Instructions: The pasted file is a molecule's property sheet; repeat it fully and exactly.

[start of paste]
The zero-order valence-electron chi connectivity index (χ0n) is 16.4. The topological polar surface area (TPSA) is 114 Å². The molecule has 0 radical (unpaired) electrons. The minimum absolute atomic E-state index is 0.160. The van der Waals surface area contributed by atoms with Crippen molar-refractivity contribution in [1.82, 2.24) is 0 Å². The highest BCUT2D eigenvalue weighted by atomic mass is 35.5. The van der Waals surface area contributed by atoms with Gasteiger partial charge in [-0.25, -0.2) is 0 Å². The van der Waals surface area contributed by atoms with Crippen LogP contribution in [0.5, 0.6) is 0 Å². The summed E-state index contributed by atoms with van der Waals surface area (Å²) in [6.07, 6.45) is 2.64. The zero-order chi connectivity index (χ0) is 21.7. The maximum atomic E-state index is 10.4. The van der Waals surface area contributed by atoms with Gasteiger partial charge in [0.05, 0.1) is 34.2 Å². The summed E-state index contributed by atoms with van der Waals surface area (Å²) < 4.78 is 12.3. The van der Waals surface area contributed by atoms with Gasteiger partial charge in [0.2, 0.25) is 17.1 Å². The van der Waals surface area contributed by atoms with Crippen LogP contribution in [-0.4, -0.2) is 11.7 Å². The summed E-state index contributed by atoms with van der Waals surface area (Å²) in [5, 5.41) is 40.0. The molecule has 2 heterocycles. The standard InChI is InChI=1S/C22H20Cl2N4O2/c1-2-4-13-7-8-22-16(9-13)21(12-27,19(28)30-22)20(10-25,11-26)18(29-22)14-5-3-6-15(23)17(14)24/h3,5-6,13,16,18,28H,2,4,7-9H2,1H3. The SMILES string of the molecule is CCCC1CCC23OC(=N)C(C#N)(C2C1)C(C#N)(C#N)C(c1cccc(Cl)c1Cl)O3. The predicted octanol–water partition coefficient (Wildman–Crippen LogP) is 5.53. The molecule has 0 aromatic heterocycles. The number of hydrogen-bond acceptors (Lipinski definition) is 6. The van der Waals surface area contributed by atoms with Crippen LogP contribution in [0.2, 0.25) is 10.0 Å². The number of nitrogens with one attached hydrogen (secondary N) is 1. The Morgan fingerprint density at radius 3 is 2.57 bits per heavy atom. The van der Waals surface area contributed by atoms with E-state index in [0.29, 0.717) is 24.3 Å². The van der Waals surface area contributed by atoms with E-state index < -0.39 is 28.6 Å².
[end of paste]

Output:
The zero-order valence-electron chi connectivity index (χ0n) is 16.4. The topological polar surface area (TPSA) is 114 Å². The molecule has 0 radical (unpaired) electrons. The minimum absolute atomic E-state index is 0.160. The van der Waals surface area contributed by atoms with Crippen molar-refractivity contribution in [1.82, 2.24) is 0 Å². The highest BCUT2D eigenvalue weighted by atomic mass is 35.5. The van der Waals surface area contributed by atoms with Gasteiger partial charge in [-0.25, -0.2) is 0 Å². The van der Waals surface area contributed by atoms with Crippen LogP contribution in [0.5, 0.6) is 0 Å². The summed E-state index contributed by atoms with van der Waals surface area (Å²) in [6.07, 6.45) is 2.64. The zero-order chi connectivity index (χ0) is 21.7. The maximum atomic E-state index is 10.4. The van der Waals surface area contributed by atoms with Gasteiger partial charge in [0.05, 0.1) is 34.2 Å². The summed E-state index contributed by atoms with van der Waals surface area (Å²) < 4.78 is 12.3. The van der Waals surface area contributed by atoms with Gasteiger partial charge in [0.2, 0.25) is 17.1 Å². The van der Waals surface area contributed by atoms with Crippen LogP contribution in [-0.4, -0.2) is 11.7 Å². The summed E-state index contributed by atoms with van der Waals surface area (Å²) in [5, 5.41) is 40.0. The molecule has 2 heterocycles. The standard InChI is InChI=1S/C22H20Cl2N4O2/c1-2-4-13-7-8-22-16(9-13)21(12-27,19(28)30-22)20(10-25,11-26)18(29-22)14-5-3-6-15(23)17(14)24/h3,5-6,13,16,18,28H,2,4,7-9H2,1H3. The SMILES string of the molecule is CCCC1CCC23OC(=N)C(C#N)(C2C1)C(C#N)(C#N)C(c1cccc(Cl)c1Cl)O3. The predicted octanol–water partition coefficient (Wildman–Crippen LogP) is 5.53. The molecule has 0 aromatic heterocycles. The number of hydrogen-bond acceptors (Lipinski definition) is 6. The van der Waals surface area contributed by atoms with Crippen LogP contribution in [0.2, 0.25) is 10.0 Å². The number of nitrogens with one attached hydrogen (secondary N) is 1. The Morgan fingerprint density at radius 3 is 2.57 bits per heavy atom. The van der Waals surface area contributed by atoms with E-state index in [0.29, 0.717) is 24.3 Å². The van der Waals surface area contributed by atoms with E-state index < -0.39 is 28.6 Å².